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(Daily Mail)   National Academy of Sciences determine early humans ate more like a cow than a Great Ape. Research carried out in local Walmarts   ( dailymail.co.uk) divider line
    More: Interesting, early humans, National Academy of Sciences, australopithecus afarensis, great apes, tooth enamels, savannas, foraging, climate variability  
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4898 clicks; posted to Main » on 13 Nov 2012 at 3:06 PM (5 years ago)   |   Favorite    |   share:  Share on Twitter share via Email Share on Facebook   more»

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2012-11-13 06:52:22 PM  
2 votes:

dittybopper: Not early humans, because not genus Homo.

Australopithecus wasn't human. More like an upright gorilla/chimp ancestor of man.

More like "bonobo-esque critter who'd evolved to the point of obligate bipedal locomotion", at least for the gracile australopithecines, but there you go. :D

And as a note:

a) I really, really wish there was a better source than the Daily Fail (partly because the Daily Fail is a Murdoch-owned tabloid rag, and partly because in matters of science it is a veritable Midas of Shiat).

b) The whole situation re australopithecines and "what did australopithecines eat" is complicated by the fact that there are at least two and possibly up to four separate lineages of australopithecine critters that lived as different of lifestyles as do chimpanzees, bonobos, and gorillas today. (One lineage is the "gracile australopithecines" which are our ancestors, another lineage are what were formerly the "robust australopithecines" (now placed in the genus Paranthropus and the members of which were more like bipedal gorillas and which would make great Sasquatch/Yeti expies), and it's thought that really early australopithecines might be in at least one if not two lineages.)

c) The particular australopithecine they focus on (A. bahrelghazali) is one of the oldest australopithecine fossils found, but is in an isolated area where no other hominin fossils have been found (outside of us and other modern hominin apes like gorillas and chimpanzees, anyways), and may well have been closer to Paranthropus et al than to us (paranthropine australopithecines are in general a hell of a lot more stocky and were much better adapted to eating grasses and tough roots and seeds than the gracile australopithecines were--probably much like gorillas, they not only were vegetarians but had the necessary adaptations for a grazing lifestyle similar to gorillas). There pretty much aren't a whole lot of other hominin fossils around to tell us where A. bahrelghazali fits in, and what we have is pretty much a bit of lower jawbone. Just because of its location, it's entirely possible that it's not all that related to other australopithecines--maybe about as much relation as mountain gorillas have to chimpanzees, or chimps to bonobos.

d) Classification of the really early bipedal hominins is in a bit of flux--at first, paranthropine australopithecines were their own genus, then lumped into Australopithecus, and then split again into their own genus. On the other hand, there are at least two proposals to lump early australopithecines with some more obscure early hominins like Kenyanthropus and Orrorrin into a new genus (Praeanthropus is one proposal that would include most early gracile australopithecines as well as Orrorrin--of note, A. bahrelghazali IS included in this proposal), and there is the possibility that Kenyanthropus may be a very early gracile australopithecine and contemporary of A. bahrelghazali.

e) There is at least one australopithecine species that predates A. bahrelghazali and is far better known from fossil remains--
A. anamensis; its teeth (which are the bits of it we find most often) are similar to those of chimpanzees and bonobos (and to Ardipithecus, which we'll get into in just a bit) and chimps in particular are known to hunt and scavenge as well as eat veggies and fruit. A. anamensis is also pretty damn close (both in location and in age) to being the ur-australopithecine--leading to the very, very interesting possibility that (much as what happened apparently with gorillas--more on THAT in a sec!) the ur-australopithecines may have speciated into "meat-eating" and "vegetarian" lineages as recently as 600,000 years after speciating from Ardipithecus (and evidence to A. anamensis speciating from Ar. ramidus with only about 200,000 years separating the two--a veritable blink of an eye in paleontological terms).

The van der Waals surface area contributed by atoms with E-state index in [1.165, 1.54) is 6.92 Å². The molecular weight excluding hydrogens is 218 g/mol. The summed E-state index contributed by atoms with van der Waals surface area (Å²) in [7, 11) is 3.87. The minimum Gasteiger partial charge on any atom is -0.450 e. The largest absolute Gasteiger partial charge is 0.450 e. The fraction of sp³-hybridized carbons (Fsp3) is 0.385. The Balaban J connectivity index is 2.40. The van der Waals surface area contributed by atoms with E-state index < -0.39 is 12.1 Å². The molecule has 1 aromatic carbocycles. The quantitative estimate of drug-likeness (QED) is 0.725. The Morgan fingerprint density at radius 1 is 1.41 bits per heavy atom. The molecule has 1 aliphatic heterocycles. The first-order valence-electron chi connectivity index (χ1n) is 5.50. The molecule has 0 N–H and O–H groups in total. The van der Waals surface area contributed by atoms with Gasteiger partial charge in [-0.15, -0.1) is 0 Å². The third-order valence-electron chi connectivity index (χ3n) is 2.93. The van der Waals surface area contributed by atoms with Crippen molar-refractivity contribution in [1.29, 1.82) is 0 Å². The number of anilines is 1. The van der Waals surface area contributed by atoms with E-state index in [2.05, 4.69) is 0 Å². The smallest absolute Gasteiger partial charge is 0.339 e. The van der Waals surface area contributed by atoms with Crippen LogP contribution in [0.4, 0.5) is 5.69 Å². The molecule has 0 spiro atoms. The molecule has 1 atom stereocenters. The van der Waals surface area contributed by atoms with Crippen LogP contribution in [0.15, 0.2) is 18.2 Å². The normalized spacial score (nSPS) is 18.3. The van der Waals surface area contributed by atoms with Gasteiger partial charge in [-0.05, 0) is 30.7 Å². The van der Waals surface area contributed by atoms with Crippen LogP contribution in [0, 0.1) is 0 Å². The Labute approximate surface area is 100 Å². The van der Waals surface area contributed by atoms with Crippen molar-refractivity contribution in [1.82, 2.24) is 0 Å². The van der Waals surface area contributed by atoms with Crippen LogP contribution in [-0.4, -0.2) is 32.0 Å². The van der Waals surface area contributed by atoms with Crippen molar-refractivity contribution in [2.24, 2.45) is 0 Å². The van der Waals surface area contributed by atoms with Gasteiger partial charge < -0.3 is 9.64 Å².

(A. anamensis is actually primitive enough that it's felt that it could have climbed trees frequently still--unfortunately, the one bit we DON'T have involves the lower spine, hips and feet which could tell us if it was an obligate bipedal (like australopithecines and us) or if it was more like Ardi (where it still had "chimp feet" but a "two-legs" spine and hips--and still frequently went back and forth). If we find the feet and spine and hips were closer to Ardi, A. anamensis would probably be sunk into a recent species of Ardipithecus--and the same goes for pretty much every other early australopithecine fossil we've not yet found the spine, hips and feet for yet. Yes, this is why a lot of this is in flux--damn those early hominins for NOT living in areas conducive to fossilisation!)

f) Ardipithecus itself has thrown a bit of a monkey wrench (pun intended) on how we thought great ape evolution works--we actually don't have good fossil remains of ur-gorillas and ur-chimpanzees, and Ardi (a remarkably complete specimen of Ar. ramidus) is fairly close (at least if the earlier radiodating is gone by of 4.4 million years or so) to a glimpse of what our ancestors looked like shortly after Pan forked off from the least common ancestor of chimps and humans.

The thing is...Ardi has a basically bipedal hip arrangement, chimp-like feet, and smaller canines than chimpanzees, and its teeth indicate omnivory rather than a strictly carnivore or herbivore diet--bonobo teeth would probably be the best modern analogue.

Interestingly, there is evidence to suggest some of the traits of chimps that we associate with "apes" may have been secondary--the "Pan lineage" going for exaggerated canines and an obligate-quadrupedal, tree-dwelling lifestyle whilst the australopithecine lineage (including our ancestors and a mess of "aunt and uncle" species) became savannah apes with a penchant for omnivory and a knack for banging the rocks together. (Yes, the teeth of modern apes are more generalised than Ardi's were.)

Unfortunately, it's going to take better fossils to sort this out (there is an older species of Ardipithecus, Ar. kadabba, but (as is so common with primate fossils) we pretty much just have scraps of teeth; it and the other "closest thing to the human-chimp common ancestor", Sahelanthropus, are pretty much scrappy enough to be a mess and Sahelanthropus may be closer to the gorilla/Ardipithecus split as there's concern it was a fossil that was washed up and then reburied in a flood millions of years back).